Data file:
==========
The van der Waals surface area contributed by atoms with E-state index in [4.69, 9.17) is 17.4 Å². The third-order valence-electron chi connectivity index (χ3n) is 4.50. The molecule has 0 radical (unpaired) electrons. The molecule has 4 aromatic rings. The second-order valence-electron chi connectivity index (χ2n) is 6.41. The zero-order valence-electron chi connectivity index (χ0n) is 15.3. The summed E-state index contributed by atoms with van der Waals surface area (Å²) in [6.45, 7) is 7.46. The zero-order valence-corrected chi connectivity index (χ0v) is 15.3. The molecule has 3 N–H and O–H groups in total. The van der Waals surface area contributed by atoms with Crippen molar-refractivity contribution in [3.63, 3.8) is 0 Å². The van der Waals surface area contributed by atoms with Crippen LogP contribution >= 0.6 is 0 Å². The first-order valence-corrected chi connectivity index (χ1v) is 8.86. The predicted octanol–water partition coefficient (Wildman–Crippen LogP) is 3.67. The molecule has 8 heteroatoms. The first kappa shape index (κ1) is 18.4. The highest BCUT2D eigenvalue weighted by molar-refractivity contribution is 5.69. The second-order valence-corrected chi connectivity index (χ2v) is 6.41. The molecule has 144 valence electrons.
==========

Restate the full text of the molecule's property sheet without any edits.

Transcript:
The van der Waals surface area contributed by atoms with E-state index in [4.69, 9.17) is 17.4 Å². The third-order valence-electron chi connectivity index (χ3n) is 4.50. The molecule has 0 radical (unpaired) electrons. The molecule has 4 aromatic rings. The second-order valence-electron chi connectivity index (χ2n) is 6.41. The zero-order valence-electron chi connectivity index (χ0n) is 15.3. The summed E-state index contributed by atoms with van der Waals surface area (Å²) in [6.45, 7) is 7.46. The zero-order valence-corrected chi connectivity index (χ0v) is 15.3. The molecule has 3 N–H and O–H groups in total. The van der Waals surface area contributed by atoms with Crippen molar-refractivity contribution in [3.63, 3.8) is 0 Å². The van der Waals surface area contributed by atoms with Crippen LogP contribution >= 0.6 is 0 Å². The first-order valence-corrected chi connectivity index (χ1v) is 8.86. The predicted octanol–water partition coefficient (Wildman–Crippen LogP) is 3.67. The molecule has 8 heteroatoms. The first kappa shape index (κ1) is 18.4. The highest BCUT2D eigenvalue weighted by molar-refractivity contribution is 5.69. The second-order valence-corrected chi connectivity index (χ2v) is 6.41. The molecule has 144 valence electrons.